Laura CliffordIn October of 2006, former president Jimmy Carter went on a whirlwind tour across the US to promote his controversial book, Palestine: Peace Not Apartied. The controversy lay in the perception of his critics that our 39th president’s book, (the man brokered the Middle East peace accord between Israel and Egypt) is anti-Israeli, even anti-Semitic. Filmmaker Jonathan Demme followed the man on his tour and gives him his say to his critics in “Jimmy Carter Man from Plains.”
The most impressive thing about “Man from Plains” is the youthful energy the 83 year old Carter displays in his quest to tell the American public of the apartied-like way that Israel has built a 40-foot high around the entire West Bank. A wall to protect the Israeli citizens for terrorists operating out of the area seized by Israel in the 1967 Six-Day War is one thing, but a wall that intrudes into the Palestinian land, occupying choice real estate in the process, is another. Jimmy Carters book sparked both praise and criticism across the country and the world.
Helmer Demme’s ever-present cameras accompany Carter from one city to another, from one television interview to another. The former president begins his book thumping in New York City on the Charlie Rose TV show. He continues his string of interviews across the land with, among others, Larry King Live, the Diane Rehm show, Wolf Blitzer’s The Situation Room, Judy Woodruff on the Jim Lerher News Hour, the Al Franken Show, the Steve Cochran Show and The Tonight Show with Jay Leno. The interviewers ask tough questions but octogenarian Carter is well-prepared and articulate with his answers.
Jimmy Carter may have been president once, but what he really is, is a down-to-earth man of the people.who feels so strongly about the Israeli-Palestinian crisis that has been going on for decades. According to Carter, the only way peace can come to that troubled region is if Israel returned the lands it seized 40 years ago. This stance resulted in criticism from many fronts and Carter stood up to the onslaught, including pro-Israel demonstrations, and never loses his cool.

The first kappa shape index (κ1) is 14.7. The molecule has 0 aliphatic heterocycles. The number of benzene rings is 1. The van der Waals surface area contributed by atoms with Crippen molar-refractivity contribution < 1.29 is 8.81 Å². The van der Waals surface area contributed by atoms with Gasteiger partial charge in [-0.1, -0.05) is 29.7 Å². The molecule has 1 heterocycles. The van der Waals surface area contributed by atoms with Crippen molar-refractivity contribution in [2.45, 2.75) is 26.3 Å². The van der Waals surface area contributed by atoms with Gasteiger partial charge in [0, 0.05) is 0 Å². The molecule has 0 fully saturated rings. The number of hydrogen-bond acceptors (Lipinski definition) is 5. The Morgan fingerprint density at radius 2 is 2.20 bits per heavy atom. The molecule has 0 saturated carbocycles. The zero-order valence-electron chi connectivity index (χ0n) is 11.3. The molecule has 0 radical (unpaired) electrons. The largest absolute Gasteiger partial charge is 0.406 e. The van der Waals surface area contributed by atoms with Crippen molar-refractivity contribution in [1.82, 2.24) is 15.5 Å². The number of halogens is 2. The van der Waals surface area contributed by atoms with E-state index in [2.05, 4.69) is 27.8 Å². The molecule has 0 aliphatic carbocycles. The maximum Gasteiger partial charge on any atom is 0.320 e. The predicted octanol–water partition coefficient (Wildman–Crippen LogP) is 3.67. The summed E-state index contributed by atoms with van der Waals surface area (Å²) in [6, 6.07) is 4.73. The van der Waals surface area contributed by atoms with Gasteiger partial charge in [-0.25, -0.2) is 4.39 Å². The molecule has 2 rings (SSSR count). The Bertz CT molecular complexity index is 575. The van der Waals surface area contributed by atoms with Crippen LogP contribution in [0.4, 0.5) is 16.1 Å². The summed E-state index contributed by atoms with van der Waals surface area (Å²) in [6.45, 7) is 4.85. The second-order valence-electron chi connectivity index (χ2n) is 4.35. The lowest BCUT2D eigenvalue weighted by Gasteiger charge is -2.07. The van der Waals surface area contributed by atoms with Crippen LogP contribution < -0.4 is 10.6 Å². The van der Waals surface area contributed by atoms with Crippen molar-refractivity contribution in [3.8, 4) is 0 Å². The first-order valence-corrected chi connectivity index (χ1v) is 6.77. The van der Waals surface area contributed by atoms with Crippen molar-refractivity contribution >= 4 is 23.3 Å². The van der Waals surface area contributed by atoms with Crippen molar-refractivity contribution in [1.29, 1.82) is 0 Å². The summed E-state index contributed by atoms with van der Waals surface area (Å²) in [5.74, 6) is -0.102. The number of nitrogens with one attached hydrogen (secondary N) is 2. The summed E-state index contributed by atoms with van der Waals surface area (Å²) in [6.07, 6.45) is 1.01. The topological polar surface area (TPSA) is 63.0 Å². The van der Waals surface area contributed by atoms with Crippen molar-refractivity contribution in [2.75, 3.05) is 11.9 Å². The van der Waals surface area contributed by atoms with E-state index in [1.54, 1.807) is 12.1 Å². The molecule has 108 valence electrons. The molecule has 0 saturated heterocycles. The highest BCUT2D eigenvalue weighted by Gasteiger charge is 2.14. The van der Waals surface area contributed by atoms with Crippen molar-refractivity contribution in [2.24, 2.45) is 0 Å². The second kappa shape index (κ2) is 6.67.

Carter’s never-ending vigor is shown as he stumps from one airport to another, pulling his own luggage behind him. He is willing to discuss his book with anyone and everyone and takes his book tour seriously. Jonathan Demme and his crew exhibit the same level of energy as they follow him across the country. It is solid documentary filmmaking that is well-paced and interesting all through the two-hour run time.
Like him or not, Jimmy Carter is a man committed to his cause and, whether you believe him or not, he shows honest integrity and ability to speak fluently on his subject. He makes a case comparing the current situation in Israel with the white-ruled apartied of South Africa before Nelson Mandela and is more than willing to face his detractors.
Whichever side of the controversy you may be on, Jimmy Carter Man from Plains” makes its case and, if you really think you are open minded, you will give this well-made docu a chance. It even makes me want to read the book that sparked the brouhaha. I give it a B.
Laura did not see this film.
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